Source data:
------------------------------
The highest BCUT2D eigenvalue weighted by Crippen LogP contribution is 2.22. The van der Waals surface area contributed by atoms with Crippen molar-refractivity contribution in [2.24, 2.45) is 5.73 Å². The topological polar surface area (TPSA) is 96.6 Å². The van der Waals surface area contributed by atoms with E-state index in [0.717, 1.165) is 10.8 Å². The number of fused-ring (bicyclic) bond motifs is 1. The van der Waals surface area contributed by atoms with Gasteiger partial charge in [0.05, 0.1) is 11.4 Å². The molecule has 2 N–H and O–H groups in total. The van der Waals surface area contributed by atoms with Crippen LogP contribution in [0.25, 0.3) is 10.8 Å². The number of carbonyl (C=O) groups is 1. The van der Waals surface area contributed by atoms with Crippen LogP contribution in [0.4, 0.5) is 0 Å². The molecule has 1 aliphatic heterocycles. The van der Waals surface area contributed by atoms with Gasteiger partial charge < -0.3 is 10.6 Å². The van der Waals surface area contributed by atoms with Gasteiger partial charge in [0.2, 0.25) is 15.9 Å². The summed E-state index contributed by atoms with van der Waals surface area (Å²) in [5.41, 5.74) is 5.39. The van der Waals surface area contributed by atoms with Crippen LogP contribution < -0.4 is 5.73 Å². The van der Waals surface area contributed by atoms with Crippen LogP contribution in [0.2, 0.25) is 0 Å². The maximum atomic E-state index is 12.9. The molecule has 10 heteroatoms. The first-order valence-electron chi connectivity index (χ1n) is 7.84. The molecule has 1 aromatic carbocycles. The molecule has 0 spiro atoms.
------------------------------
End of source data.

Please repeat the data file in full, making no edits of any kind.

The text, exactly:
The highest BCUT2D eigenvalue weighted by Crippen LogP contribution is 2.22. The van der Waals surface area contributed by atoms with Crippen molar-refractivity contribution in [2.24, 2.45) is 5.73 Å². The topological polar surface area (TPSA) is 96.6 Å². The van der Waals surface area contributed by atoms with E-state index in [0.717, 1.165) is 10.8 Å². The number of fused-ring (bicyclic) bond motifs is 1. The van der Waals surface area contributed by atoms with Gasteiger partial charge in [0.05, 0.1) is 11.4 Å². The molecule has 2 N–H and O–H groups in total. The van der Waals surface area contributed by atoms with Crippen LogP contribution in [0.25, 0.3) is 10.8 Å². The number of carbonyl (C=O) groups is 1. The van der Waals surface area contributed by atoms with Crippen LogP contribution in [0.4, 0.5) is 0 Å². The molecule has 1 aliphatic heterocycles. The van der Waals surface area contributed by atoms with Gasteiger partial charge < -0.3 is 10.6 Å². The van der Waals surface area contributed by atoms with Gasteiger partial charge in [0.2, 0.25) is 15.9 Å². The summed E-state index contributed by atoms with van der Waals surface area (Å²) in [5.41, 5.74) is 5.39. The van der Waals surface area contributed by atoms with Crippen LogP contribution < -0.4 is 5.73 Å². The van der Waals surface area contributed by atoms with Crippen LogP contribution in [0.2, 0.25) is 0 Å². The maximum atomic E-state index is 12.9. The molecule has 10 heteroatoms. The first-order valence-electron chi connectivity index (χ1n) is 7.84. The molecule has 1 aromatic carbocycles. The molecule has 0 spiro atoms.